The Save the Children’s Global Girlhood Report Monday revealed that an estimated 44 percent of girls in Nigeria get married before their 18th birthday.
The report was given to newsmen by an NGO, Save the Children Nigeria, as part of the activities to commemorate the 2021 International Day of the Girl Child in Abuja.
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It said the percentage of girls that married early in Nigeria was one of the highest globally.
It said the rate of early child marriage was not likely to reduce as Nigerian girls were living in one of the most difficult times.
The report also revealed that child marriage killed more than 60 girls a day.
It said as a result of armed conflicts, humanitarian crises, kidnappings, natural disasters, displacements, COVID-19 pandemic and economic recession, the lives of millions of girls were threatened and as they were being pushed into the basket of deprivation.
“These include reduced access to education, nutrition, lack of protection and lack of access to basic social services, the State of Nigerian Girls Report showed.
“More than an estimated 22,000 girls a year are dying from pregnancy and childbirth resulting from child marriage, new analysis from Save the Children released on International Day of the Girl revealed.
“With the highest rate of child marriage in the world, West and Central Africa account for nearly half (9,600) of all estimated child marriage-related deaths globally or 26 deaths a day.
“The regional teenage maternal mortality rate is four times higher than anywhere else in the world,’’ the report said.
The report said although nearly 80 million child marriages globally had been prevented in the last 25 years, progress had stalled even before the COVID-19 pandemic which worsened inequalities that drive child marriage.
According to Inger Ashing, CEO of Save the Children International, child marriage is one of the worst and deadliest forms of sexual and gender-based violence against girls. (NAN)
Children ‘take over’ ministers’ offices
Nigerian children Monday took over the offices of the Ministers of Women Affairs and Education to demand digital opportunities for girls and an end to Gender-Based Violence (GBV).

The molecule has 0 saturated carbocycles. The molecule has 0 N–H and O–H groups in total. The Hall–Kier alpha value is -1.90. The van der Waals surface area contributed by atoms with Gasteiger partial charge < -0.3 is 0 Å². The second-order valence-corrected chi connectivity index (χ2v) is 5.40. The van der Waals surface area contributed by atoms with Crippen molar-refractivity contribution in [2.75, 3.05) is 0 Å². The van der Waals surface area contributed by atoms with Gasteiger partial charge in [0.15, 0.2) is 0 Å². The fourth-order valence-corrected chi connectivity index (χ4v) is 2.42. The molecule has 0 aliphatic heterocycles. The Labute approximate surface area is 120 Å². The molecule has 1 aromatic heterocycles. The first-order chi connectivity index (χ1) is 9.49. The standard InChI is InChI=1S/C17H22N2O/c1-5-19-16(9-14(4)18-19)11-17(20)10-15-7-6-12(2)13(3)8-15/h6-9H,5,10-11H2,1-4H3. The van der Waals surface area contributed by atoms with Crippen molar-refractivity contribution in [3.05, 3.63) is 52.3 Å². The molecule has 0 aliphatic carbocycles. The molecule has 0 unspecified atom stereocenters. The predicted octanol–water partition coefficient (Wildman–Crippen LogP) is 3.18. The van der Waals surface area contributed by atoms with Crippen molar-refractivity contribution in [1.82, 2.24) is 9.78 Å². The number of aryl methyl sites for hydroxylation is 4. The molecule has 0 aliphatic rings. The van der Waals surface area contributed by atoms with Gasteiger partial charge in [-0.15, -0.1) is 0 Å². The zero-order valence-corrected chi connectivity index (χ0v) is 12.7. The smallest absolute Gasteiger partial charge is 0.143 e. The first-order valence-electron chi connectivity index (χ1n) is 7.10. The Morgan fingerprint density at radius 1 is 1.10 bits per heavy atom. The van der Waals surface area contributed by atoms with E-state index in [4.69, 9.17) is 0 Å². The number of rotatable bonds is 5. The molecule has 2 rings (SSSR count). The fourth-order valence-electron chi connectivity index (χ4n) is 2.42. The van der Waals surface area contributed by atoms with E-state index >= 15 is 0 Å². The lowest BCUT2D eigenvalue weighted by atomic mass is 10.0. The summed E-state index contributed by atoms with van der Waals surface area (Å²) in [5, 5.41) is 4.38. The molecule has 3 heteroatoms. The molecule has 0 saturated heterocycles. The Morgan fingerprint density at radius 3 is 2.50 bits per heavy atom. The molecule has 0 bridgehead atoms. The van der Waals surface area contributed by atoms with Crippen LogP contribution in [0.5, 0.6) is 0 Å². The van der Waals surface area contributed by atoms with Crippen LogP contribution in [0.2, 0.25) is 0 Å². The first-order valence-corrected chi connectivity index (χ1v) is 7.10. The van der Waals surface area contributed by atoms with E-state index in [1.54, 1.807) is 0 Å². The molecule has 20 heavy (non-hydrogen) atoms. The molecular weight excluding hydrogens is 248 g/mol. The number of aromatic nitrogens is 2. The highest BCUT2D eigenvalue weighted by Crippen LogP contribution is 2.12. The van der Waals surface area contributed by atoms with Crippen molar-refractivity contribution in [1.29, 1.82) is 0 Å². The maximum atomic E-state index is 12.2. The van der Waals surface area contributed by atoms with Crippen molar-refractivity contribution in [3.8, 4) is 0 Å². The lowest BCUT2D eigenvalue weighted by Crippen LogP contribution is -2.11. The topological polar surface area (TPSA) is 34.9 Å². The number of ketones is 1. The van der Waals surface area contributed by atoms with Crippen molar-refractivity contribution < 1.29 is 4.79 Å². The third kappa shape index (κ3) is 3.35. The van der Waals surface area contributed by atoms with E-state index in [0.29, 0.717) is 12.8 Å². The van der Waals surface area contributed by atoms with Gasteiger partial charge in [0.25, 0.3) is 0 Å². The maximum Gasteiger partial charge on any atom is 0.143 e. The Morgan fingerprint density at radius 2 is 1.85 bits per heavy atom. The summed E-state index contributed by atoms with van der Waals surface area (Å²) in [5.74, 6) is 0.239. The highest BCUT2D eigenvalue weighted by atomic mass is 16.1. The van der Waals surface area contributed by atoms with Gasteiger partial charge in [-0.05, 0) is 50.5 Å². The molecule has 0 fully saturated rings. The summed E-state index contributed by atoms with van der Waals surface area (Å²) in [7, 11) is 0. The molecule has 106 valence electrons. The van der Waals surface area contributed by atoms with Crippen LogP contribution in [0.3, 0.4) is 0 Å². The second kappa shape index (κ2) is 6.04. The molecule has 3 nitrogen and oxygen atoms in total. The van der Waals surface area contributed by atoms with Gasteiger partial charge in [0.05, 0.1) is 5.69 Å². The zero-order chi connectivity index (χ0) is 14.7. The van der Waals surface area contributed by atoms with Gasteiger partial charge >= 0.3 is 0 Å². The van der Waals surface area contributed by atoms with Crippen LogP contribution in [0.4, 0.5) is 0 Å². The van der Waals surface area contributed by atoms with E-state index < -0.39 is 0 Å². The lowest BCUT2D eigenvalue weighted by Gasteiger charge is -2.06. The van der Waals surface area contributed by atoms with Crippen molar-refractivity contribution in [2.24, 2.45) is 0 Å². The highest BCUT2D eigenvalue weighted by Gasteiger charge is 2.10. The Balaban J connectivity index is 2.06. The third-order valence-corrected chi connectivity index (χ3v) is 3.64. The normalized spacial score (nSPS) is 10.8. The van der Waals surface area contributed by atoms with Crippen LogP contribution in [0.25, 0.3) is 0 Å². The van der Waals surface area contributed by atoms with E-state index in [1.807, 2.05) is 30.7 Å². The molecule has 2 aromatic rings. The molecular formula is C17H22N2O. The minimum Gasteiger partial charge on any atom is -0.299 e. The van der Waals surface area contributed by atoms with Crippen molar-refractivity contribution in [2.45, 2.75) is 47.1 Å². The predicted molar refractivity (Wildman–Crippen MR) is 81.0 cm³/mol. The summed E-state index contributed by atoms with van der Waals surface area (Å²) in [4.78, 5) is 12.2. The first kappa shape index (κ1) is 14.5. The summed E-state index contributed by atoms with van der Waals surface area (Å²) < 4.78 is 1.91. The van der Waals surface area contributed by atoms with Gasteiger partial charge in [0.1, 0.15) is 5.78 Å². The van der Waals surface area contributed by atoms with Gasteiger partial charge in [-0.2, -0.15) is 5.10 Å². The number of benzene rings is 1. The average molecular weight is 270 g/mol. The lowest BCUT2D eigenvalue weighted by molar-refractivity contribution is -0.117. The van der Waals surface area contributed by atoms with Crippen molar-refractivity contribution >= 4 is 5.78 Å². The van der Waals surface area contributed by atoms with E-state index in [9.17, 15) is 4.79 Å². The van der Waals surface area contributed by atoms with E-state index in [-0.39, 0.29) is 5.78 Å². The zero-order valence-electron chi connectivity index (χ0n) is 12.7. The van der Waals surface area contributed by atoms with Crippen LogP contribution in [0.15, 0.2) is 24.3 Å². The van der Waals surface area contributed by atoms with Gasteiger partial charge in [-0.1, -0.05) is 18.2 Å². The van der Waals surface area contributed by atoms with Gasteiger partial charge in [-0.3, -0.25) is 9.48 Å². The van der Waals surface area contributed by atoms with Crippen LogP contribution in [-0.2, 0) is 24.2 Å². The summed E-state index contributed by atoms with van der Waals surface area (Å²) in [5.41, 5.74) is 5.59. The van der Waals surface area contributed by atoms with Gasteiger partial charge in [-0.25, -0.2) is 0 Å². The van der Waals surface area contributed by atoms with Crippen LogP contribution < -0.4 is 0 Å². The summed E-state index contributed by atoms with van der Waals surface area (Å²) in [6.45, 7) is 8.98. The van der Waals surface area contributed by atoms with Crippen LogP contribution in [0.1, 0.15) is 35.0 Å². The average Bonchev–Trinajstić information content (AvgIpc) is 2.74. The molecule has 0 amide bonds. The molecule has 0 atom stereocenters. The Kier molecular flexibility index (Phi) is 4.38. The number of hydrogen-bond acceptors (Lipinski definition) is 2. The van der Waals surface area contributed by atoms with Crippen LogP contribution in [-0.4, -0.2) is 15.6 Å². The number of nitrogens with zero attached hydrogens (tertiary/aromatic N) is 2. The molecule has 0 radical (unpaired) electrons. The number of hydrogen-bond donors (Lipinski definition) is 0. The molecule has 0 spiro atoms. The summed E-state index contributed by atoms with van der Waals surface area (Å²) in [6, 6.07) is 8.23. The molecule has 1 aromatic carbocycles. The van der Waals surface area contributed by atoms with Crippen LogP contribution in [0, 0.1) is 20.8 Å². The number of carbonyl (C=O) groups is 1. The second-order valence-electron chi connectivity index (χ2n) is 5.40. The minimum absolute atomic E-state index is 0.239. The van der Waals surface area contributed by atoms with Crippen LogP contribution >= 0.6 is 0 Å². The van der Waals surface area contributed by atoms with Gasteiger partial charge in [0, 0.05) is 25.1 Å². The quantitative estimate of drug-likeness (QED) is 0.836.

They made their demands known while occupying the seats of the ministers for 30 minutes as part of activities to mark the 2021 International Day of the Girl-Child (IDGC).
Miss Nana-Firdausi Bashir, a 12-year-old from Kebbi, who acted as the Minister of Women Affairs, said inclusion of girls in the digital space would promote their zeal to reach their potential, fight Gender Based Violence (GBV) and other harmful practices affecting girls.
Bashir said: “All hands must be on deck to address the issue of girl-child education, end child marriage, Female genital mutilation, sexual abuse, child trafficking for a prosperous Nigeria, leaving no girl behind.”
She urged government to ensure that girls accessed digital skills to enable them to be conversant with technology and access information that would help them.
She also urged government to “support safe spaces for girls in school, support mentoring and life skills to girls and the use of technology as solution to address GBV.”
She said the theme of the 2021 IDGC ‘Digital Generation-Our Generation; Digital Revolution: Not Without Girls’ was apt within the context of gender divide and low transition to secondary education against Nigerian adolescents girls.
She noted that “gender and social norms constitute major reasons why girls are not transiting and not accessing digital skills.
Also, Miss Dorcas Joshua from Adamawa, who acted a Minister of State for Education, stressed the need to support safe spaces for women and girls, support mentoring and life skills for girls.
Joshua also called for the provision of mechanisms for school safety to check insecurity in learning environment, using technology to address GBV. (NAN
NAWOJ urges equal rights, opportunities for girls
The Nigeria Association of Women Journalists (NAWOJ) says equal rights and opportunities for girls would accelerate their empowerment in the society.
The women journalists made this assertion in a statement made available to newsmen on Monday in Ibadan.
The statement, signed by the association’s national president, Ladi Bala, was to commemorate the 2021 International Day of the Girl-Child.
The statement said women and young girls should be empowered and given proper healthcare and a world free of gender-based violence and discrimination. (NAN)